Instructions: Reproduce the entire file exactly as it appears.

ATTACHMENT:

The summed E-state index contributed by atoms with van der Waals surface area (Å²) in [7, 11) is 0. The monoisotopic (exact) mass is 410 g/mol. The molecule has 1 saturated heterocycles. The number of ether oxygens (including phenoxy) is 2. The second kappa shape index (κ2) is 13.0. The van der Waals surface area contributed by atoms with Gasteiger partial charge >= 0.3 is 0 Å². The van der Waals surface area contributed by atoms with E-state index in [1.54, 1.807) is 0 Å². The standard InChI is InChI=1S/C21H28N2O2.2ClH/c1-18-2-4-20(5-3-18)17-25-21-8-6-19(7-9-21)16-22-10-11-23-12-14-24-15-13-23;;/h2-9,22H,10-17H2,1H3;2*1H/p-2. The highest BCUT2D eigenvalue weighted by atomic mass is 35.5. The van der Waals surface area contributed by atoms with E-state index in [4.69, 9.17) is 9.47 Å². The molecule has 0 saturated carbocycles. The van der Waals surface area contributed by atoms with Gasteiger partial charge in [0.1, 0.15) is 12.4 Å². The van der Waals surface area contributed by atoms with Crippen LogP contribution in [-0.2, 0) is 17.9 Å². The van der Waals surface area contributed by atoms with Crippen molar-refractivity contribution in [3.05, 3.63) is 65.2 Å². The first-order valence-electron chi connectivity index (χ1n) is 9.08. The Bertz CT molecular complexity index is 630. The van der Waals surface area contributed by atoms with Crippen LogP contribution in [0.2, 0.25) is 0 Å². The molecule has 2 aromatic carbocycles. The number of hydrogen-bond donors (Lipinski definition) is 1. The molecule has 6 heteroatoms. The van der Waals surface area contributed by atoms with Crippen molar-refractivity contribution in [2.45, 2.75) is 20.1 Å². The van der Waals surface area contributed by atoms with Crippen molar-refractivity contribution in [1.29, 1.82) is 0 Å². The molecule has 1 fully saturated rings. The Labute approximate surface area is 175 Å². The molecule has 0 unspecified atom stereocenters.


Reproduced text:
The summed E-state index contributed by atoms with van der Waals surface area (Å²) in [7, 11) is 0. The monoisotopic (exact) mass is 410 g/mol. The molecule has 1 saturated heterocycles. The number of ether oxygens (including phenoxy) is 2. The second kappa shape index (κ2) is 13.0. The van der Waals surface area contributed by atoms with Gasteiger partial charge >= 0.3 is 0 Å². The van der Waals surface area contributed by atoms with E-state index in [1.54, 1.807) is 0 Å². The standard InChI is InChI=1S/C21H28N2O2.2ClH/c1-18-2-4-20(5-3-18)17-25-21-8-6-19(7-9-21)16-22-10-11-23-12-14-24-15-13-23;;/h2-9,22H,10-17H2,1H3;2*1H/p-2. The highest BCUT2D eigenvalue weighted by atomic mass is 35.5. The van der Waals surface area contributed by atoms with E-state index in [4.69, 9.17) is 9.47 Å². The molecule has 0 saturated carbocycles. The van der Waals surface area contributed by atoms with Gasteiger partial charge in [0.1, 0.15) is 12.4 Å². The van der Waals surface area contributed by atoms with Crippen LogP contribution in [-0.2, 0) is 17.9 Å². The van der Waals surface area contributed by atoms with Crippen molar-refractivity contribution in [3.05, 3.63) is 65.2 Å². The first-order valence-electron chi connectivity index (χ1n) is 9.08. The Bertz CT molecular complexity index is 630. The van der Waals surface area contributed by atoms with Crippen LogP contribution in [0.2, 0.25) is 0 Å². The molecule has 2 aromatic carbocycles. The number of hydrogen-bond donors (Lipinski definition) is 1. The molecule has 6 heteroatoms. The van der Waals surface area contributed by atoms with Crippen molar-refractivity contribution in [2.45, 2.75) is 20.1 Å². The van der Waals surface area contributed by atoms with Crippen molar-refractivity contribution in [1.29, 1.82) is 0 Å². The molecule has 1 fully saturated rings. The Labute approximate surface area is 175 Å². The molecule has 0 unspecified atom stereocenters.